Sir William Paston, through inheritance from a number of family members, became a very wealthy man during the reign of Queen Elizabeth. Sir William provides an important link between the family in the early part of the 16th century to the beginning of the 17th century. Sir William used his wealth to build a fine house, great barn and alms houses at Paston, also founding the famous Paston School in North Walsham in 1606 (where Nelson later attended). Sir William lived quietly in Norfolk compared to his Uncles Thomas and Admiral Clement Paston, both of whom achieved fame and favour at the Tudor Court. Sir William provides both narrative and insight into the Reformation and the reigns of Mary and Elizabeth.
Sir John Paston, the younger son of John and Margaret, played a key role in sustaining the family during the turbulent years when the Pastons’ enemies confronted them on all sides and the country experienced the confusion and lawlessness of the Wars of the Roses. John was initially attached to the Duke of Norfolk’s household at Framlingham and used this experience to good effect when in 1479 he became the head of the family. John led the defence against the siege of Caister Castle and was wounded when fighting for the defeated Lancastrian army at Barnet in 1471. John received the first ever recorded Valentine’s letter from his wife to be Margery and went on to steer the family through to calmer waters. Sir John was knighted by Henry VII after the Battle of Stoke in 1487.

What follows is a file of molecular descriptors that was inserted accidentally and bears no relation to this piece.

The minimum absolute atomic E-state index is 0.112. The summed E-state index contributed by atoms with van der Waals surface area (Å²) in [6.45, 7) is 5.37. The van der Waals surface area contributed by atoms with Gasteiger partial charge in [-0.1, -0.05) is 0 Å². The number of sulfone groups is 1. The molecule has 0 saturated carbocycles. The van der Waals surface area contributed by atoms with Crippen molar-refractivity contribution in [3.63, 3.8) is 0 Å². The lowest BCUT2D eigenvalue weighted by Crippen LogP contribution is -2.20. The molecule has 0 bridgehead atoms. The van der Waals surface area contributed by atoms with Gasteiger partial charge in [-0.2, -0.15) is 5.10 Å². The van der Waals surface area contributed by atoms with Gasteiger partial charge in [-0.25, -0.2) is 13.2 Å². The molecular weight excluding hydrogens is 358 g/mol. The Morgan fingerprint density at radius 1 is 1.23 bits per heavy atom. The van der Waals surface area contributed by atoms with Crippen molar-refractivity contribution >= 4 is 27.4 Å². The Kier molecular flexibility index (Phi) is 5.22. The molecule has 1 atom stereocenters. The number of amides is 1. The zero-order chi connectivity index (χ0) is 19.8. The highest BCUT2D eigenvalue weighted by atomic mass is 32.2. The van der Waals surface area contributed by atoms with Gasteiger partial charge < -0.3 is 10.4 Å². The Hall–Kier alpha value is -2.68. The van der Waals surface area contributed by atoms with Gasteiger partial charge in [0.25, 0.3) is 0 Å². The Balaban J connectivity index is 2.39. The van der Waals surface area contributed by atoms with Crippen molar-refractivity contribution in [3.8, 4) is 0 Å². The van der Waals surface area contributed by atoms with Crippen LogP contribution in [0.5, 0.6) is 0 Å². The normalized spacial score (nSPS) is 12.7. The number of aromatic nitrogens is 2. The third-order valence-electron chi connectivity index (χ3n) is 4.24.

Sir John Paston was the eldest son of John and Margaret Paston. Sent to attend court in London by his father, who hoped he could achieve useful influence with the King. John, much to his father’s displeasure, grew to enjoy the pageantry and excitement of courtly life. On one occasion Sir John jousted on the ‘royal’ team beside the King. Despite the criticisms, particularly when he left his younger brother to defend Caister Castle against the seige by the Duke of Norfolk’s army, Sir John managed to eventually secure royal acknowledgement that the Pastons were members of the gentry and ultimately secured the family’s possession of Caister Castle. Sir John was an avid reader and worked on his own ‘great book’ concerning heraldry, warfare and his inspirations; King Arthur and Robin Hood. Sir John succumbed to the plague in 1479 and was buried near his home in Fleet Street.
William’s father, Clement, was a man of humble birth and status who had the vision to secure an education for his son. William made the most of the opportunity and after his training as a lawyer at the Inns of Court in London, he became a Sergeant at Law and subsequently a Judge of the Court of Common Pleas. His success as a lawyer earned him the title ‘The Good Judge’ and brought him many estates, including ownership of Cromer, land and property at Oxnead, Gresham, West Beckham, Norwich and the development of a manor and manor house at Paston. By marriage to heiress Agnes Berry, William also gained property in Hertfordshire and Suffolk. Judge William was involved in a number of high profile cases, both in London and locally through his work for the Bishop of Norwich. Judge William’s power and wealth set the family on an upward path but also left an inheritance that would prove to be a mighty challenge for his young son John.